Early History

Written by Max Read. Posted in About The Enid


The music press once described them as "Britain's best kept secret" .

Radio One dubbed them "The biggest cult band in Europe". Not because they were, but because the main radio station in the UK assumed they must be! Record companies feared them; Glastonbury banned them. The band was even investigated by MI5. Everybody in the UK has heard of The Enid; and the amount of misinformation which surrounds them is staggering. They've been called "fascists" (by people who had been told of, but obviously had never actually experienced at first hand, their sacrilegious on-stage renditions of "Land of Hope and Glory"), "leftists" (because of RJG's vociferous insistence that "all people are interdependent whether they know it or not and that individuality has no fundamental meaning"), and "anarchists" (some truth in that). Many people assumed that they were some sort of insane punk band. That particular assumption could scarcely have been further from the mark. In fact they are probably the most enigmatic and intellectually challenging of any band to have emerged in the UK.


The Enid were formed in 1974 by keyboard player Robert John Godfrey. A possible career as a concert pianist had been thrown out of the window in the late sixties in favour of London's rapidly flowering hippie music scene. He had stopped hanging about the Royal Festival Hall and started hanging about the Roundhouse, where he met and joined the young Barclay James Harvest, living and working with them over a three-year period in a farmhouse on the Yorkshire Moors. These three years saw the release of the debut BJH album and the follow-up, "Once Again". It was Godfrey who, at the head of (believe it or not) the Barclay James Harvest Symphony Orchestra, was responsible for co-writing and developing most of their large-scale pieces - When the World was Woken, Dark Now My Sky, Mockingbird etc.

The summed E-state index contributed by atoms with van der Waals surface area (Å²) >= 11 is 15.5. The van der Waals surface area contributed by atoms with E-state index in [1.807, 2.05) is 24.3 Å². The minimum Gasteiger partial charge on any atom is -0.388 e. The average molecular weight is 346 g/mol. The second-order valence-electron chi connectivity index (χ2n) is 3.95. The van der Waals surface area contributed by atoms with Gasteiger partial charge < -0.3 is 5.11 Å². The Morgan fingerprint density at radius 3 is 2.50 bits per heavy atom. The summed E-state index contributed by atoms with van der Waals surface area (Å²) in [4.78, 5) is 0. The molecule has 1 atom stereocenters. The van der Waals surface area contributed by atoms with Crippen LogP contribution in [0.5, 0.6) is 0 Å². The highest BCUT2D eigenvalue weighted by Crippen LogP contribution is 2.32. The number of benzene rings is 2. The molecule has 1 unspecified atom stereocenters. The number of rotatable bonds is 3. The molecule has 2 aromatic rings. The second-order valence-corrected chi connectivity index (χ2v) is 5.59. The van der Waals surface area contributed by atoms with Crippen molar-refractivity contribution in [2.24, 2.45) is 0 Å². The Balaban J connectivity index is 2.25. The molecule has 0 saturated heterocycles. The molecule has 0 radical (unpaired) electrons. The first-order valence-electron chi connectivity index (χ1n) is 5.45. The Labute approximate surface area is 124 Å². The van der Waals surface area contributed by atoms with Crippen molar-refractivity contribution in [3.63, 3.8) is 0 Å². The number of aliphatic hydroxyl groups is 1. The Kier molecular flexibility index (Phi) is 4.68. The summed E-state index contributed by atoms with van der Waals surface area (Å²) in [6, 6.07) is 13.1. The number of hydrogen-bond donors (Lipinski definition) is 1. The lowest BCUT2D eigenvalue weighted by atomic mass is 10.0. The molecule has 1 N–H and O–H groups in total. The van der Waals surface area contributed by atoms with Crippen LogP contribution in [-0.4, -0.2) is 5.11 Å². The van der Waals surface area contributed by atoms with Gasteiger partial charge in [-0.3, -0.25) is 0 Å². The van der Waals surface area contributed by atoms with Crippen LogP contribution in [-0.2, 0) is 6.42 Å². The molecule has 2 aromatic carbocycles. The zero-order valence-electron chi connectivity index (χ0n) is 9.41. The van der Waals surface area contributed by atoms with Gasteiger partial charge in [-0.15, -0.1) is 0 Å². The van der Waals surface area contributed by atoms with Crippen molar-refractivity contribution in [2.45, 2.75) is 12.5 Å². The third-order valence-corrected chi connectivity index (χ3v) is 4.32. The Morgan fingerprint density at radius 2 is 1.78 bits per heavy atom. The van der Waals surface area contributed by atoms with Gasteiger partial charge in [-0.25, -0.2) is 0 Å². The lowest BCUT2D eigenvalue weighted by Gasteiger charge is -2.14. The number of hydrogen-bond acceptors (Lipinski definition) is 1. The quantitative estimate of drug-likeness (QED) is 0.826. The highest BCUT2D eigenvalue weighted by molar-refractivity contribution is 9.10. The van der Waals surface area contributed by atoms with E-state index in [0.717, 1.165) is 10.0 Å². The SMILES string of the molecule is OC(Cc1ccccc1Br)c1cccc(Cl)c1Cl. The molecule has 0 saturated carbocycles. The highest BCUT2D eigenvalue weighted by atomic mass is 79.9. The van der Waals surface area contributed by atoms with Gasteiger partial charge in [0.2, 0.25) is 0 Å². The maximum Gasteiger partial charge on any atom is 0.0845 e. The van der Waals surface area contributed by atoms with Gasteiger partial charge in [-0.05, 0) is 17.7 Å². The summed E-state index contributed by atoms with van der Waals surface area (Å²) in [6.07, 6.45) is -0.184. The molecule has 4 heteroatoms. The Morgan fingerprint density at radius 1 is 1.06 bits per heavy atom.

Godfrey left the band in 1971, already looking for a more custom-made vehicle for his own rapidly crystallising musical ideas. The following year he recorded a solo album, The Fall of Hyperion, for Tony Stratton-Smith's Charisma label. Long-deleted now, this album was really the first flexing of Godfrey's own musical muscles, and formed something of a blueprint for his approach to future projects.

From the outset The Enid always promised to be different. The spiritual home of the band was a weird experimental school for gifted but problematical children, which Godfrey and his fellow founder-members, guitarists Stephen Stewart and Francis Lickerish, had attended. Other pupils included Alexis Korner, Tom Robinson. The school, Finchden Manor, fell apart in 1973 and over the next few years various casualties crawled from the wreckage to join the already-established Godfrey. The result was The Enid.

Given the climate of the times they should never have lasted. At a time when punk rock was exploding all around them, The Enid were writing and performing large-scale, wholly instrumental pieces which took as their inspiration myth and fantasy, and which eschewed the simplicity and cynicism of punk in favour of a broad, almost orchestral dynamic range and a rich canvas of emotions and atmospheres. Yet such was the power of their live performances and recorded work that they rapidly gained a large, fanatically dedicated following that have stayed with them throughout their career and that took in the most unlikely bedfellows - everyone from hippies to bikers to - you guessed it - punks.


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